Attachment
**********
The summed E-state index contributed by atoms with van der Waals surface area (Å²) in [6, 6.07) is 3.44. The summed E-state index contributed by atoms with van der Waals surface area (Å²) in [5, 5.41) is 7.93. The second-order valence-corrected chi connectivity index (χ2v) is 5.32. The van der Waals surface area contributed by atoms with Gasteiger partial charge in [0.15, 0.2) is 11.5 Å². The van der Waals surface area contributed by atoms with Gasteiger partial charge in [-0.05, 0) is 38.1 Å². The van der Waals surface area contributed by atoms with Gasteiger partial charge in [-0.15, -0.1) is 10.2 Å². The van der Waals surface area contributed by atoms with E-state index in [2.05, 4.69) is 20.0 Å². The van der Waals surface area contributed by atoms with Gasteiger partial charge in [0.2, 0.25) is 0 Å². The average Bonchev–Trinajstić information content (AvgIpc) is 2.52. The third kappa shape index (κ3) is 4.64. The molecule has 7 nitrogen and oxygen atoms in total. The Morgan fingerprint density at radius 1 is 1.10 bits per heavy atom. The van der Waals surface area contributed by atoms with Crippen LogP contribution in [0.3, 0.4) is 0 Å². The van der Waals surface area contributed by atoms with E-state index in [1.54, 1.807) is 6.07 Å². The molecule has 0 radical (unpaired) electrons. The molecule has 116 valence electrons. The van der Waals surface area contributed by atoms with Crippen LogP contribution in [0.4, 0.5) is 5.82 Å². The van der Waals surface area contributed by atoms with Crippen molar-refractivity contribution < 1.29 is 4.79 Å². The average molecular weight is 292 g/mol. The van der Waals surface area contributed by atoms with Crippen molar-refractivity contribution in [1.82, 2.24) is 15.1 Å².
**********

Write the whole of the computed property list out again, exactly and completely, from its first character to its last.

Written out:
The summed E-state index contributed by atoms with van der Waals surface area (Å²) in [6, 6.07) is 3.44. The summed E-state index contributed by atoms with van der Waals surface area (Å²) in [5, 5.41) is 7.93. The second-order valence-corrected chi connectivity index (χ2v) is 5.32. The van der Waals surface area contributed by atoms with Gasteiger partial charge in [0.15, 0.2) is 11.5 Å². The van der Waals surface area contributed by atoms with Gasteiger partial charge in [-0.05, 0) is 38.1 Å². The van der Waals surface area contributed by atoms with Gasteiger partial charge in [-0.15, -0.1) is 10.2 Å². The van der Waals surface area contributed by atoms with E-state index in [2.05, 4.69) is 20.0 Å². The van der Waals surface area contributed by atoms with Gasteiger partial charge in [0.2, 0.25) is 0 Å². The average Bonchev–Trinajstić information content (AvgIpc) is 2.52. The third kappa shape index (κ3) is 4.64. The molecule has 7 nitrogen and oxygen atoms in total. The Morgan fingerprint density at radius 1 is 1.10 bits per heavy atom. The van der Waals surface area contributed by atoms with Crippen LogP contribution in [0.3, 0.4) is 0 Å². The van der Waals surface area contributed by atoms with E-state index in [1.54, 1.807) is 6.07 Å². The molecule has 0 radical (unpaired) electrons. The molecule has 116 valence electrons. The van der Waals surface area contributed by atoms with Crippen LogP contribution in [0.4, 0.5) is 5.82 Å². The van der Waals surface area contributed by atoms with Crippen molar-refractivity contribution < 1.29 is 4.79 Å². The average molecular weight is 292 g/mol. The van der Waals surface area contributed by atoms with Crippen molar-refractivity contribution in [1.82, 2.24) is 15.1 Å².